A wise man once told me that good metal comes at two speeds-incredibly fast and incredibly slow. My first loves in metal were the legendary thrash and NWOBHM metal bands of the ‘80s-your Slayers, your Maidens, what have you. So you can see how I was on the side of speed for much of my metal upbringing. As I got older, though, I grew to appreciate the menace, atmosphere and tension of slower stuff, and now I worship Isis so I guess I’ve been brought over to the slow side. I mention all this because Process of Guilt are bringing the slow and heavy on their third album FÆMIN, and since I’m not Sam, our resident doom expert, I want you, the reader, to know that I’m at least somewhat qualified to talk about this record (at least compared to high school me).
The Portuguese death-doom outfit certainly delivers the slimy, murky goods on this record. Lumbering and colossal, these songs sound like marches into an evil swamp. My biggest fear going into FÆMIN was that, like some doom, it would drag and get lost in itself instead of keeping me interested; fortunately, that fear was quickly assuaged once I got my teeth into opening track “Empire”. Once I got into its crushing groove, the minutes flew by and I quickly found myself on to the next song. To me, that’s the mark of a great, long song-it doesn’t feel nearly as long as it is. Track 2, “Blindfold”, builds on that momentum and slams straight into an ugly, sludgy jam. Once this record gets the ball rolling, there’s no stopping it until it’s crushed everything in its path. Though the riffs are appropriately heavy, I have to commend Process of Guilt for not relying solely on the riffs to guide them through this record-the eerie, almost ambient single note leads over the driving riffage sound positively otherworldly.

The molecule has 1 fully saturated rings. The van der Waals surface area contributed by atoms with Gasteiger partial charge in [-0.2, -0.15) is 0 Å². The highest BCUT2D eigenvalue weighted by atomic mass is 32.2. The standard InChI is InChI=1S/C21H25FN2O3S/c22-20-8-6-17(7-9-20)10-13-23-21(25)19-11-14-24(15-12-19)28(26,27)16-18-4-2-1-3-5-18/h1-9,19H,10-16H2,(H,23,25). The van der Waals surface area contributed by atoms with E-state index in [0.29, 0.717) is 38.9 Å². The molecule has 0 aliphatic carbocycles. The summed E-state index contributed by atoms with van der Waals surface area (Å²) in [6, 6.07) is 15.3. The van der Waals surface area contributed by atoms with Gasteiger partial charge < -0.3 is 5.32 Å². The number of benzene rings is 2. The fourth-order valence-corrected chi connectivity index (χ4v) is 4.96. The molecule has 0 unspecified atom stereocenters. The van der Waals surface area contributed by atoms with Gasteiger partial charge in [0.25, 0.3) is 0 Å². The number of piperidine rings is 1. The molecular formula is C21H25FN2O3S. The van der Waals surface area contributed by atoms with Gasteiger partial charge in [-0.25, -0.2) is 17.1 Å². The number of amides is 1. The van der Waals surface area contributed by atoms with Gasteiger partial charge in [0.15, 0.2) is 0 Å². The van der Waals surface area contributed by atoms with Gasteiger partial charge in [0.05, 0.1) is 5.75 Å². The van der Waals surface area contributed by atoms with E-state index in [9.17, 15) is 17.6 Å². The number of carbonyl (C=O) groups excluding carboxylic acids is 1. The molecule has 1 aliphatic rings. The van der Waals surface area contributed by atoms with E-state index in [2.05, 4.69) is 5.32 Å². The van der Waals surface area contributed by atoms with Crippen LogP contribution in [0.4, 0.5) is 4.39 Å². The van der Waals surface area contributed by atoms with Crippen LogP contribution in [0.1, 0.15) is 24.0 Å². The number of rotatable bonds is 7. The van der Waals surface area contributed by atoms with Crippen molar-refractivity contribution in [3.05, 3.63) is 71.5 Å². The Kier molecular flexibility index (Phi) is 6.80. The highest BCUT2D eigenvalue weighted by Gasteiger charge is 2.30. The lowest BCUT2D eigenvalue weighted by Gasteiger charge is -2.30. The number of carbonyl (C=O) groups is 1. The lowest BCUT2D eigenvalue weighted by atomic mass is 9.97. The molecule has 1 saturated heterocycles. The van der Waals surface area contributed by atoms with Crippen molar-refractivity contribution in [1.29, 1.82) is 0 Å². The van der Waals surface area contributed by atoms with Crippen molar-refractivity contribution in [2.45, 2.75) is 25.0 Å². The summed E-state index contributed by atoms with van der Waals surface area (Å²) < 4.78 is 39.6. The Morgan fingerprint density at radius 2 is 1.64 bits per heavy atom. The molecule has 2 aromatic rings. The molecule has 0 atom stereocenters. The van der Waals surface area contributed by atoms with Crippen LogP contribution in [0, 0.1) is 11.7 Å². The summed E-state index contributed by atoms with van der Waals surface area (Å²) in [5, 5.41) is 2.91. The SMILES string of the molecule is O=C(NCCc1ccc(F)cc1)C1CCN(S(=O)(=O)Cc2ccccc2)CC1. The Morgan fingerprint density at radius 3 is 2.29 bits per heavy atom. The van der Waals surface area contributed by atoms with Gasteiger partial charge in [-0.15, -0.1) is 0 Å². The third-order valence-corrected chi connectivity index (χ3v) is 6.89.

“Harvest” incorporates wah-ed out leads punctuated by savage screams courtesy of vocalist/guitarist Hugo Santos to great effect; positively evil and hateful sounding, I found myself unconsciously banging my head along to the track, which felt all too short despite its six-and-a-half-minute runtime. Fortunately, “Cleanse” is there to pick up right where if left off-the song eases you in with a haze of feedback and a rumbling bassline, and I was expecting the heavy guitars to crash back in at a moment’s notice, but instead the song builds on its foundation and I found that the heaviness had slowly set it around me, like a fog coming in, rather than picking one moment to emerge again. By the time the eerie guitar leads came in near the end, I was having a ball. Finally, the eleven-minute title track takes us home, perfectly capturing the feel of the entire record-combining the atmosphere of doom with the aggression of death, this Portuguese outfit manages to sound contemporary with their modern doom peers while remaining powerful and engaging. And man, seriously, that riff that kicks in at 4:30 or so…glorious.
Doom-dealers, if you’re looking for something to crank, you’ve found your next record purchase. That goes for fans of slower, groovier death metal, too-Process of Guilt have nailed the, well, process of intense buildups before crushing payoffs. Turn down the lights and bang the head that doesn’t bang.